We were there during spring break—the 4 school age girls in the family had no food—their only regular meal each day was the school lunch they got. I took them for their first ever meal in a restaurant. We went to chili’s. It completely overwhelmed them.
That experience changed me. As the saying goes, I got woke. I’d never seen people who had the problems these people did. My problems were suddenly so unimportant, and truly not problems. I sent money to that family and to United Way in that area for many years.
I came back from McAllen and decided that I was going to work in the UPS foundation so I could have a job where I made a difference with the work I did. It took me 5 years, a bunch of bugging people, and a couple of stops in other marketing jobs along the way to get there. In 2009, I developed and launched ups direct-to door, a co-op media product intended to compete with direct mail.
Finally, in 2010, I proudly became the director of corporate relations for the UPS foundation. The plan was for me to 1) be the first marketing person in the foundation and look at things through a marketing lens to help build brand equity for ups, 2) oversee all the communications for the foundation and 3) to manage the diversity organizations we supported.
The plan was not for me to run UPS's United Way campaign; the second largest of all the companies that supported United Way.
Once I wrapped my head around the fact that this was a marketing exercise, and I had to create a value proposition for our employees to buy United Way. Understanding what United Way did and why and how suddenly made it easy for me—because I got it. My job was to help those who like me, didn’t get it, to get it. And I did. Year one, I did some research and found that only 9% of upsers thought they might know someone who had been helped by United Way. The perception was that United Way was for other people, not us.
My go-to-market strategy was to find upsers who had been helped by United Way and get them to share their stories so our employees would understand that it could be anyone that needs help, even a upser.
My executive team sponsor was concerned that people wouldn’t admit to needing help. I responded that if I could get 3-5 stories, I could build a messaging platform around that. I launched my communications plan and within 24 hours, I had over 100 stories of upsers who had used United Way for help. The campaign grew from $48m to $65m in the four years that I ran it. I grew the number of employees giving at least $10,000 from 38 to > 350.
I loved what I was doing because I felt that the work I did made a difference. I had found my space; the intersection of my passion and my purpose.
In 2015 I was offered the opportunity to take a role with United Way as the global chief marketing officer. I realized it was the universe speaking to me and this is what I was supposed to go do.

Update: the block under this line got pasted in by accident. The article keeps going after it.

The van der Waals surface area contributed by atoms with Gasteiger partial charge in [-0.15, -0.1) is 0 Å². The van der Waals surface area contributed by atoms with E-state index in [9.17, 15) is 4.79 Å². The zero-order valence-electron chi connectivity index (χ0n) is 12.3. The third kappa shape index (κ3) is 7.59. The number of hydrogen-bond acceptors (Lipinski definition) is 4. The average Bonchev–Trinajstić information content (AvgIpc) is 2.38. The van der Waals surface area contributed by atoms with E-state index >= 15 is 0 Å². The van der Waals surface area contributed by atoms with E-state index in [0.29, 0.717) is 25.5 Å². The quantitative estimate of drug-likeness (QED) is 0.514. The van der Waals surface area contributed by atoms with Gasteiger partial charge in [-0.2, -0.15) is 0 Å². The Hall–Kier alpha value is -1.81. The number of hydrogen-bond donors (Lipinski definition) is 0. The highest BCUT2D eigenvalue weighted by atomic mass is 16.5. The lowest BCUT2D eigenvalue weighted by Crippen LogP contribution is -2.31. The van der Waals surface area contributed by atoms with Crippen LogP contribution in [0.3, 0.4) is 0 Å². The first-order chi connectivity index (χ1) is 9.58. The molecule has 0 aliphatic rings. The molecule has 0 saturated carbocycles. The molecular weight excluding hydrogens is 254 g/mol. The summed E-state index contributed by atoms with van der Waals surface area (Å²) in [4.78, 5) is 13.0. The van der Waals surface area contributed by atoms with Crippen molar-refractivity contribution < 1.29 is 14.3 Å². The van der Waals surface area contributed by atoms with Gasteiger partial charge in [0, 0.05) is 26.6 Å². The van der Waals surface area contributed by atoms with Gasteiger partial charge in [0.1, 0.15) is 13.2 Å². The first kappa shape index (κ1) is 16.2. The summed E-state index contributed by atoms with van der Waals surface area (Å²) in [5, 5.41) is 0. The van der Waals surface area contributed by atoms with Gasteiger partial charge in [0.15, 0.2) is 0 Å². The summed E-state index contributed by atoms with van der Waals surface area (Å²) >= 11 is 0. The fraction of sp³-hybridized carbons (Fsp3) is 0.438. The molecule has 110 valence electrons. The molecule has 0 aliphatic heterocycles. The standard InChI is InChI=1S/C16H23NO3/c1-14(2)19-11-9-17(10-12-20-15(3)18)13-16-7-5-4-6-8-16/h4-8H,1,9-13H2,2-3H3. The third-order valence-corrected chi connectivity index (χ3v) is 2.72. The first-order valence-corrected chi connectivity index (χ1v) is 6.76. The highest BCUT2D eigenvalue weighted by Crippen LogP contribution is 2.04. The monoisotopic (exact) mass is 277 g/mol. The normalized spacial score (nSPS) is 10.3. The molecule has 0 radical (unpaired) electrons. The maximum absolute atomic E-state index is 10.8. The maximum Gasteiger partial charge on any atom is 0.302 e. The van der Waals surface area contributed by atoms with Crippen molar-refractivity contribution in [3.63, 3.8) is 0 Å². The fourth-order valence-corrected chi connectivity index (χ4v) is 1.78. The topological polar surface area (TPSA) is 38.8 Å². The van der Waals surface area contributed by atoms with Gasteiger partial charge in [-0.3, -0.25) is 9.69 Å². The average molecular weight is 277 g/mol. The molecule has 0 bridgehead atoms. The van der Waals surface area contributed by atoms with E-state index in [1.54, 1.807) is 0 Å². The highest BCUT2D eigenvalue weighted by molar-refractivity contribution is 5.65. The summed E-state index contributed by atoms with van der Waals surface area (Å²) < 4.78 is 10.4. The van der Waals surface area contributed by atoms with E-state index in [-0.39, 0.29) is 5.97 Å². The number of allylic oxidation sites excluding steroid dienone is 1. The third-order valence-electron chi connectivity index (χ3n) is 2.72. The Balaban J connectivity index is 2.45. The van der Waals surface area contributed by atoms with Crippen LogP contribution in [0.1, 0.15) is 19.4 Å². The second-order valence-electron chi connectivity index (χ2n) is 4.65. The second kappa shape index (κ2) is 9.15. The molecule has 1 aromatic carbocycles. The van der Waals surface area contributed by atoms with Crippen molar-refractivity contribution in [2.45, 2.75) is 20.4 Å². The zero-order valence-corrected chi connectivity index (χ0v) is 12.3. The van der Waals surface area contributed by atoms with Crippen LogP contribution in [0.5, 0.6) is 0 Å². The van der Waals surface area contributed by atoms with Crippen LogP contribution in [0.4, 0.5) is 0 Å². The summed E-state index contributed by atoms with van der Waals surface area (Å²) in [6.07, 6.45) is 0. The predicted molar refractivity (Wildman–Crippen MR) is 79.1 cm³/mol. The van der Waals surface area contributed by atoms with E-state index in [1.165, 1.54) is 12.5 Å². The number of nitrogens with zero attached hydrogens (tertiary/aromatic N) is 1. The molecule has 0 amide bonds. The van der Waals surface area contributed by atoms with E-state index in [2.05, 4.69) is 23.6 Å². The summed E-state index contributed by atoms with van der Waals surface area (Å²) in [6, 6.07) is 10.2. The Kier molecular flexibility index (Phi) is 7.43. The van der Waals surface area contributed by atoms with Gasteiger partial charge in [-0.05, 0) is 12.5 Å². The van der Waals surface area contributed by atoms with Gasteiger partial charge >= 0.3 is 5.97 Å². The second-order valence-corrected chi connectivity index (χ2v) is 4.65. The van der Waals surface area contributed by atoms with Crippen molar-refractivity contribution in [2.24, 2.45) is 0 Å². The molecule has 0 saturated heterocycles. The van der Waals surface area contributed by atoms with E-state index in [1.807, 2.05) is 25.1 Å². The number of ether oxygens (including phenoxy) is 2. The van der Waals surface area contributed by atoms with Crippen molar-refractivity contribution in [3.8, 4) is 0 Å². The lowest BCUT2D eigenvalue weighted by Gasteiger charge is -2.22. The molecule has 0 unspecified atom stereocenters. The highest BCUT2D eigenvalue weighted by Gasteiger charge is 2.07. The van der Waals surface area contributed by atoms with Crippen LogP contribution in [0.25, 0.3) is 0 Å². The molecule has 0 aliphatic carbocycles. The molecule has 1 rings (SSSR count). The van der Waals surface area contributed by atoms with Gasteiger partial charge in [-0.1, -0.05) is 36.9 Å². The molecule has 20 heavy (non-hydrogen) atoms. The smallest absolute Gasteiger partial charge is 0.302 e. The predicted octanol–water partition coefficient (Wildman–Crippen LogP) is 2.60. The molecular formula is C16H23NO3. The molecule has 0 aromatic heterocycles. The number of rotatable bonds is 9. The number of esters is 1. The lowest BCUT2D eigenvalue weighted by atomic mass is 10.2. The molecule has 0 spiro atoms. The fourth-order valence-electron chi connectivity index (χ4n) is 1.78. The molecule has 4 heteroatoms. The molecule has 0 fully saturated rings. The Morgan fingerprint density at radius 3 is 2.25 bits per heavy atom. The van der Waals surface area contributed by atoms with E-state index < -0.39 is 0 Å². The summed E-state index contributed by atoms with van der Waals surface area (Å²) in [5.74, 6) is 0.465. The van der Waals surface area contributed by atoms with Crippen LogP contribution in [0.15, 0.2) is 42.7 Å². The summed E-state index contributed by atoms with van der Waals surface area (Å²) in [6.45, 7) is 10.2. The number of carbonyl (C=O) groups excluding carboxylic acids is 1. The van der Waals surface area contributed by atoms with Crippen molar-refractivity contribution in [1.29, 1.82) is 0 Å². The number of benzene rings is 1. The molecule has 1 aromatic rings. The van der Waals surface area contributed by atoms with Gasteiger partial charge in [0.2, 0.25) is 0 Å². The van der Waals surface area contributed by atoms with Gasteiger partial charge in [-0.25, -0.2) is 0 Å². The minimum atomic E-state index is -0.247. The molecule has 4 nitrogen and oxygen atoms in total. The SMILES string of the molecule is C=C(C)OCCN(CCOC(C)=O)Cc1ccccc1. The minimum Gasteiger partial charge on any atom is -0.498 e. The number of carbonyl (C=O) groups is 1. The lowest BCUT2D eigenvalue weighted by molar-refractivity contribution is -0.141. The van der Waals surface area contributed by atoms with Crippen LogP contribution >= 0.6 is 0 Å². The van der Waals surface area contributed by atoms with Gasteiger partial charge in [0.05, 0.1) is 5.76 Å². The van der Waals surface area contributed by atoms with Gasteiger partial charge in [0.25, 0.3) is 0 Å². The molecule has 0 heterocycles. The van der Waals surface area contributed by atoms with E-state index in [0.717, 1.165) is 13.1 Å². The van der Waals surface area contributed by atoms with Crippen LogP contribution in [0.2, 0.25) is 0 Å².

For more than four years that I served as the global chief marketing officer for United Way worldwide; the world’s largest privately funded non-profit. With 1,800 United Way locations operating in 40 countries, I led the creation, development and implementation of United Way's global marketing strategies designed to engage our donors, volunteers and workplace partners in the fight for the health, education, and financial stability of every person in every community.
My team included brand, media strategy, product/segment marketing, communications, data analytics, and strategic alliances with partners such as the NFL. Yes, I actually had to go to Superbowl as part of my job! I know….
During my tenure at United Way we premiered a TV show; the hero effect, which aired on OWN (Oprah Winfrey Network), partnered with Beyoncé on her formation tour, and launched an award- winning brand campaign, “Join the Fight” which used stark imagery to portray a world absent the impact of United Way.
In December of 2019, I was honored by target marketing magazine naming me as the “Marketer of the Year” and in 2017 was the American marketing association’s non-profit marketer of the year awardee. I’ve also received the OnCon “marketing ripple effect award” (2019) and received a top 50 marketer award in 2020 from OnCon. My work has received numerous other awards inclusive of the Harvey Communications awards, multiple gold Stevie® awards, multiple PRNews awards, and multiple gold marcomm awards. The PSA campaign I launched on behalf of United Way in my inaugural year was recognized as PSA of the year by PRNews. Under my leadership, United Way’s research team also received a DigitalEdge 50 award for PerformanceLink; the organization’s first business intelligence tool. I currently hold a seat on the national board of the American marketing association as I believe it’s important to help develop others, so they too, can find their path. Outside of all that, my husband, bill and I have an Alaskan klee kai, Mojo. He’s been on Animal Planet. I manage his career, too!